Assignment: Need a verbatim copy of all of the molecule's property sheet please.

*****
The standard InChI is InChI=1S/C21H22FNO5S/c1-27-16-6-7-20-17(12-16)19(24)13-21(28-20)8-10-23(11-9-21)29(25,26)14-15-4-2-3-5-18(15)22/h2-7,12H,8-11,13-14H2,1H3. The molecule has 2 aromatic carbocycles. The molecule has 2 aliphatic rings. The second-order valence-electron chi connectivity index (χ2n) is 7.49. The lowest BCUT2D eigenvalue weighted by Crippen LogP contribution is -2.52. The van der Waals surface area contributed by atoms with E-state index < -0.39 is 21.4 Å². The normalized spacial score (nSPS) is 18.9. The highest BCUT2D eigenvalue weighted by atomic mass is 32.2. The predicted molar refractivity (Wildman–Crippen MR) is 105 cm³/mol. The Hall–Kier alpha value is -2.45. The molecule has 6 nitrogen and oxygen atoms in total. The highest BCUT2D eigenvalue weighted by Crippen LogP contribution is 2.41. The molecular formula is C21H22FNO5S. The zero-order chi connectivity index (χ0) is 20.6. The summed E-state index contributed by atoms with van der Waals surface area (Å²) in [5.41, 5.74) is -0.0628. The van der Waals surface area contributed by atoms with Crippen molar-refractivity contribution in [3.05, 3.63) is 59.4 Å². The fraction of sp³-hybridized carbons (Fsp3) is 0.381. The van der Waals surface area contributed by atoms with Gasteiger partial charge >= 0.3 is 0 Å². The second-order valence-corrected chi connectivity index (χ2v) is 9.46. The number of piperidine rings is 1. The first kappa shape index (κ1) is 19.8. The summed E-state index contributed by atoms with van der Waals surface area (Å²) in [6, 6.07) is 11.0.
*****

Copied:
The standard InChI is InChI=1S/C21H22FNO5S/c1-27-16-6-7-20-17(12-16)19(24)13-21(28-20)8-10-23(11-9-21)29(25,26)14-15-4-2-3-5-18(15)22/h2-7,12H,8-11,13-14H2,1H3. The molecule has 2 aromatic carbocycles. The molecule has 2 aliphatic rings. The second-order valence-electron chi connectivity index (χ2n) is 7.49. The lowest BCUT2D eigenvalue weighted by Crippen LogP contribution is -2.52. The van der Waals surface area contributed by atoms with E-state index < -0.39 is 21.4 Å². The normalized spacial score (nSPS) is 18.9. The highest BCUT2D eigenvalue weighted by atomic mass is 32.2. The predicted molar refractivity (Wildman–Crippen MR) is 105 cm³/mol. The Hall–Kier alpha value is -2.45. The molecule has 6 nitrogen and oxygen atoms in total. The highest BCUT2D eigenvalue weighted by Crippen LogP contribution is 2.41. The molecular formula is C21H22FNO5S. The zero-order chi connectivity index (χ0) is 20.6. The summed E-state index contributed by atoms with van der Waals surface area (Å²) in [5.41, 5.74) is -0.0628. The van der Waals surface area contributed by atoms with Crippen molar-refractivity contribution in [3.05, 3.63) is 59.4 Å². The fraction of sp³-hybridized carbons (Fsp3) is 0.381. The van der Waals surface area contributed by atoms with Gasteiger partial charge >= 0.3 is 0 Å². The second-order valence-corrected chi connectivity index (χ2v) is 9.46. The number of piperidine rings is 1. The first kappa shape index (κ1) is 19.8. The summed E-state index contributed by atoms with van der Waals surface area (Å²) in [6, 6.07) is 11.0.